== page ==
Al-Jazeera journalist Mohamed Fahmy, whose name hit the headlines late 2013 when he was initially jailed with two colleagues, said that he will sue his employer for $100 million due to negligence.
“I will sue them at any cost and I will win,” Fahmy stated in a Monday press conference in Cairo.
Lawyer Joanna Gialason, a member of Fahmy’s Canadian legal team, said her client already filed the case on May 5 in Canada’s British Columbia Court.
Fahmy and two other Al-Jazeera journalists were originally sentenced to between seven and ten years in prison on charges that included spreading false news and aiding the banned Muslim Brotherhood, which the trio have consistently denied.
Fahmy, who held Egyptian-Canadian citizenship, gave up his Egyptian nationality so that he could be deported to Canada, though he currently remains in Egypt.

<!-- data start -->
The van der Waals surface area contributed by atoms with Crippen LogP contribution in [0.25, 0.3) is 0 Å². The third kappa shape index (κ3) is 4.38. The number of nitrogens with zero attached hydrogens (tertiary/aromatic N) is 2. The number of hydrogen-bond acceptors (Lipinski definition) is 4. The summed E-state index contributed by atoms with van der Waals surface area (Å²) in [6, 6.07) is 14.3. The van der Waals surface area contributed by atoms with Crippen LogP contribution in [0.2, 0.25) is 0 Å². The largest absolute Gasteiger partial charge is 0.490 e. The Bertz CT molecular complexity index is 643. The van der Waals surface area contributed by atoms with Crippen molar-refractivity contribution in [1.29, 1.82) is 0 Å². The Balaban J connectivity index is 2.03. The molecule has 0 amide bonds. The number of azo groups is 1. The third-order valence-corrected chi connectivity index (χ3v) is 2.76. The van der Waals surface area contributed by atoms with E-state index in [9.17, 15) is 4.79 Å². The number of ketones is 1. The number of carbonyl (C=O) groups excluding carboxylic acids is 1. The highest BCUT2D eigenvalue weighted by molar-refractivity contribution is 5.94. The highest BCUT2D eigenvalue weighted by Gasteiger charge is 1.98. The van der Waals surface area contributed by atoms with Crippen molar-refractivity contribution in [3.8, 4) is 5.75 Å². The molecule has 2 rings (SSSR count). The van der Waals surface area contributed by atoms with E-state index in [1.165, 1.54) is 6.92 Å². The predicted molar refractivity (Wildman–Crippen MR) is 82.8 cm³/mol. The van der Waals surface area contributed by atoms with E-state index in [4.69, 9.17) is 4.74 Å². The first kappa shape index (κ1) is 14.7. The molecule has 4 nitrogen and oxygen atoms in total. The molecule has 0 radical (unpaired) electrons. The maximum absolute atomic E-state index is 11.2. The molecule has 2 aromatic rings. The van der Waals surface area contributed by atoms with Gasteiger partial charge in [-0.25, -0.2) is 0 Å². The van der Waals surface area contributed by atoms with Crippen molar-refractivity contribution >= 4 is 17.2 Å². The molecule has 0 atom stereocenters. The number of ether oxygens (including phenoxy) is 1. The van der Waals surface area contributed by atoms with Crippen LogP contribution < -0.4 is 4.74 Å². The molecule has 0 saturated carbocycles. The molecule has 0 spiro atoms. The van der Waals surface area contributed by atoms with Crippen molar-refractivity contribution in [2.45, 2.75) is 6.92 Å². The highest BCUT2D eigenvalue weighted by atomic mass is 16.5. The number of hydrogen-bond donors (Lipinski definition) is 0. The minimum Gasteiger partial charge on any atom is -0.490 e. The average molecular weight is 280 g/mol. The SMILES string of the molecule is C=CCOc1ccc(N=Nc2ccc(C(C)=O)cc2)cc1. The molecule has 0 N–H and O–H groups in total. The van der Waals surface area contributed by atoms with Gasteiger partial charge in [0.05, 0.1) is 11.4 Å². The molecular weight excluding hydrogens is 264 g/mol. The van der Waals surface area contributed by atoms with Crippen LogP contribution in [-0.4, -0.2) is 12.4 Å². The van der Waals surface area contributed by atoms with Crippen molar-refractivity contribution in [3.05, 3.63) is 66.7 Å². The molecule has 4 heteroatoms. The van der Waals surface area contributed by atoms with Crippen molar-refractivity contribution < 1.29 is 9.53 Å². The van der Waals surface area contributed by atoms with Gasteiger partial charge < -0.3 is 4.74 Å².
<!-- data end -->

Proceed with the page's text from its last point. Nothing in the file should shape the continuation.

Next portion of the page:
He was detained in prison for over 400 days until being released on bail. A retrial is currently underway.
In February, Australian journalist Peter Greste, also a defendant in the case, was deported to his home country as a result of a law that permits foreigners to carry out their prison sentences or trials in their countries.
The Australian government has not made Greste carry out the remaining sentence.